Accessibility advocates talk about what Apex Legends gets right - and where it misses the mark - when it comes to making games more accessible.
In the time since Apex Legends burst onto the scene, almost out of nowhere - the game has amassed a staggering 25 million players, hitting a peak of two million concurrent players, according to Respawn CEO Vince Zampella. Those figures speak to a well-crafted game that managed to take advantage of the battle royale format’s lasting popularity, while adding some genuine innovations to the template.
Apex Legends takes the fussiness out of battle royale: the game handles inventory management, it rewards players for sticking together, and most importantly it manages to make communication fun (and more accessible).
Apex Legends’ ping-based communications system is a thing of elegance. By default, players activate a ping by clicking the middle mouse button or right shoulder button on their controllers. Pinging creates an in-game flag that other players can see and a character callout they can hear, and it’s brilliantly context-sensitive. Pinging an area on the ground will suggest an area for the squad to explore, while pinging an enemy will highlight the threat for teammates. You can ping specific pieces of equipment, and your character will announce what they’ve found. Holding down the ping button pulls up a wheel with more options - you can tell your team when you see an open door, indicating that enemies have been through the area and that everyone needs to stay frosty.
But the ping system doesn’t simply provide an alternative for players who don’t care to speak with potentially abrasive online teammates. It’s also a well-realized accessibility feature that gives players with disabilities the opportunity to be competitive members of a team in a genre that places a high value on the ability to quickly share detailed information with your squadmates.
“Apex Legends has done a wonderful job with adding communication mediums for people who may not have the ability to speak easily,” AbleGamers COO Steven Spohn said over email with GameDaily. “It’s not just about people who have speech impediments. Some people don’t have the ability to speak at all.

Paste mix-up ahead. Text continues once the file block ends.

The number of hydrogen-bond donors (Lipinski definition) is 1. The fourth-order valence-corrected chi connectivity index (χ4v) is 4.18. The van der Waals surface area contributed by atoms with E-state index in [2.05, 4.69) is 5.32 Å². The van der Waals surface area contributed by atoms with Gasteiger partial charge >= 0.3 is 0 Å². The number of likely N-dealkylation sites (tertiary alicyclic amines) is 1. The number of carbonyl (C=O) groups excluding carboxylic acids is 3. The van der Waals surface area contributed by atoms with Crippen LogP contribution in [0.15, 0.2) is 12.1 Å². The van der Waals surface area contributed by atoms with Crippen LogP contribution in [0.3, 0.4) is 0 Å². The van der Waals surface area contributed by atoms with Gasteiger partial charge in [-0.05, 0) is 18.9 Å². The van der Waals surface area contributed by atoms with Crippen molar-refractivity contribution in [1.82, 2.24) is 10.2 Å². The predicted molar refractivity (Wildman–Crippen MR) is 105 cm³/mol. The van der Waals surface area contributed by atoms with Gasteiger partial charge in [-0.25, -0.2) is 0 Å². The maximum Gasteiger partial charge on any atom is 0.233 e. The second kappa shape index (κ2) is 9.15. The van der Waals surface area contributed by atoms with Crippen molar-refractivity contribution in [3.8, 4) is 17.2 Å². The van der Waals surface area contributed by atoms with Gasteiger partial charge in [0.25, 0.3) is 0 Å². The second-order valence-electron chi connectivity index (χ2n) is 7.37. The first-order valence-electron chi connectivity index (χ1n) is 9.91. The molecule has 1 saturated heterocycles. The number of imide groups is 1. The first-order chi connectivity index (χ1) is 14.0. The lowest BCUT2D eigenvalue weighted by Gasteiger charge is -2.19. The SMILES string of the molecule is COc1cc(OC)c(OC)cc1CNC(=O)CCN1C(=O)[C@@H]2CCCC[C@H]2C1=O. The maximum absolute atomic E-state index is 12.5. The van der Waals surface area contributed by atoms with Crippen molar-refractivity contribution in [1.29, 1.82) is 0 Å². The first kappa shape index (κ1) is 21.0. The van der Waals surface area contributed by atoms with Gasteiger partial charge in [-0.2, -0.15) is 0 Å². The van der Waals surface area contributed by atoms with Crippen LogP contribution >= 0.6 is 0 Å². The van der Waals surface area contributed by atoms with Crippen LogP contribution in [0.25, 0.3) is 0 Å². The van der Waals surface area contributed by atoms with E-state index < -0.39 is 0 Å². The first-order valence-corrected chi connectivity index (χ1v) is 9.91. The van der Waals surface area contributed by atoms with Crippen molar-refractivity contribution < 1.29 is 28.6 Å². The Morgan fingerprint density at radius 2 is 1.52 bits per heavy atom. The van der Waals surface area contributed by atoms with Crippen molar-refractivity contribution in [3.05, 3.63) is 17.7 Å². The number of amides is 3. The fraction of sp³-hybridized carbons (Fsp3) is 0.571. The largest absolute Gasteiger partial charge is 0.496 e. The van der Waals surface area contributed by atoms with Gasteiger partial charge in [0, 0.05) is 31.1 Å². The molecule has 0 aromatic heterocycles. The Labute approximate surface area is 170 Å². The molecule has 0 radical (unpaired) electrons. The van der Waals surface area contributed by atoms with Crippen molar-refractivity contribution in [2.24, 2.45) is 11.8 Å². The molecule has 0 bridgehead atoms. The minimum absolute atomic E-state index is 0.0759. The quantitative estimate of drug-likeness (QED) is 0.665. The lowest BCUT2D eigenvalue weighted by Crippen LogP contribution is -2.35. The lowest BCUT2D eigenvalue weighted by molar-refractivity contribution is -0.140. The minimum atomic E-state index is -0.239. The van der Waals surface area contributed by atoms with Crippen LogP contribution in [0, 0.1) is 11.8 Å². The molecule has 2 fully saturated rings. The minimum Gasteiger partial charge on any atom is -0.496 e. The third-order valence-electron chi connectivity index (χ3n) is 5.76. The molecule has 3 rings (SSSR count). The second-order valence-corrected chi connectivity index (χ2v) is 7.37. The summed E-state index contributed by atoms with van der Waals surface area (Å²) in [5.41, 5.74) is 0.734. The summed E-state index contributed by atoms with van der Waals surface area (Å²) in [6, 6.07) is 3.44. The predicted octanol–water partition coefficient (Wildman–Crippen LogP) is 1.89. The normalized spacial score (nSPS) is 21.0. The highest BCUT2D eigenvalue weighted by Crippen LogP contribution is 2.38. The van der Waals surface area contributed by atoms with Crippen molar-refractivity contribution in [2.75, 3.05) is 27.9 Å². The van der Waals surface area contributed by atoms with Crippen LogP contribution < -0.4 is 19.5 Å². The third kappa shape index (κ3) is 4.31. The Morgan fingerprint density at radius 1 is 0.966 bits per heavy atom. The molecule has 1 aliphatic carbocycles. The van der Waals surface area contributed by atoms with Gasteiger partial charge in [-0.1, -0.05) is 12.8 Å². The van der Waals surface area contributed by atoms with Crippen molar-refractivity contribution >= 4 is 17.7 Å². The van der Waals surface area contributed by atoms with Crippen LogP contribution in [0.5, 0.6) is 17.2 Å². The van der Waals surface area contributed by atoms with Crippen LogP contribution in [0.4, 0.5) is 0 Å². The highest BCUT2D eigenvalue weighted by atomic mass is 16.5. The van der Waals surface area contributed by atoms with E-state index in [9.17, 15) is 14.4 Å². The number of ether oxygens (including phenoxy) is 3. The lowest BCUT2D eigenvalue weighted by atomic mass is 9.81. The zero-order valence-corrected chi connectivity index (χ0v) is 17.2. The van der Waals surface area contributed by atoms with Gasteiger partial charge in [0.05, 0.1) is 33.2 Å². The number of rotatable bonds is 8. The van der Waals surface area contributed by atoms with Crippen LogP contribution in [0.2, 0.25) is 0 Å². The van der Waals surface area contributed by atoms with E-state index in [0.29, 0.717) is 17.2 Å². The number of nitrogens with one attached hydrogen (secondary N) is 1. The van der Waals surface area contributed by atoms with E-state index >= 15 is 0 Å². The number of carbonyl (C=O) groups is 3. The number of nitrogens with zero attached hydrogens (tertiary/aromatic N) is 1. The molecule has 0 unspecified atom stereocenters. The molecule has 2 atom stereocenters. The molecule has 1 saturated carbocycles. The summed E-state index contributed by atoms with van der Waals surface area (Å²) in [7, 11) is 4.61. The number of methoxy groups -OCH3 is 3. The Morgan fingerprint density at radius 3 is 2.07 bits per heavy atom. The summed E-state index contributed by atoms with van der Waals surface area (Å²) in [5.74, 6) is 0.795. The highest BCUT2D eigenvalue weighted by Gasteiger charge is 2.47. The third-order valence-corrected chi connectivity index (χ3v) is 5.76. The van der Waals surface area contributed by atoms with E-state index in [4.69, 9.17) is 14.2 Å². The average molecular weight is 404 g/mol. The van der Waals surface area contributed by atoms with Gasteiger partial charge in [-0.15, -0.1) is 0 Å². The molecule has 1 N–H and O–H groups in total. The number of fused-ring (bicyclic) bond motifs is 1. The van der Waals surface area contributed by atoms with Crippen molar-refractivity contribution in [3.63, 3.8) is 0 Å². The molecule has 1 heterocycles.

“If you are somebody who is on a ventilator, breathing machine, or breathing mask, you might not have the ability to call out anything,” Spohn explained.
Battle royale has proven to be a tough market to crack for newcomers to the genre. But Apex Legends’ late entry has given it at least one advantage.
After two years of popularity, the information players need to relay to each other in battle royale is pretty well-established. Respawn added an extra dimension to the ping system by including context-sensitive acknowledgments. On PC, players can always hit the “H” key to say “thank you,” or just ping another player’s ping to register agreement. In-game characters will always offer the proper response. By including the ability to close the communications loop using the same simple ping system, Respawn allows the system to feel appropriately personal even when the microphones are off.
“It feels like voice chat, just without the added cognitive or physical load that voice chat creates,” said Cherry Thompson, a Vancouver-based accessibility consultant. “I feel like this entire game is … designed to kind of encourage communication, cooperation, and friendliness. Being able to thank people, or say ‘oh yes please, I really need that,’ and have your character say it, just feels so rich, and it’s just a great feeling. I’m loving it so much.”
Thompson said it was Apex Legends’ ping system that convinced her to try battle royale for the first time - normally, she said, her cognitive disabilities have made battle royale’s reliance on team communication a major barrier to entry.
“Just seeing that the ping system was even there, I was like, ‘that looks amazing, I’m pretty sure I can do this,’” she said. “And as soon as I started playing, I instantly knew that this was going to change things for me.”
Apex Legends’ ping system may be groundbreaking, but that’s not to say the game is an unqualified success from the perspective of players with disabilities. There are issues with Apex Legends that still frustrate Spohn, such as a relatively low cap on mouse sensitivity.
“[It’s] not as sensitive as it needs to be on the higher end,” Spohn says. Gamers with some disabilities need high mouse sensitivity so that they can shift their point of view with small mouse movements, he explained, and while Apex Legends allows very high sensitivity while using the games weapon scopes, that’s not the case for normal play.
“Both of them should be capped at ridiculously high speed,” he said. That way, players who want super-high resolution and those who need high sensitivity are all covered. That was the case for the PC port of Activision’s Call of Duty: Black Ops 4, thanks to input from Spohn and AbleGamers.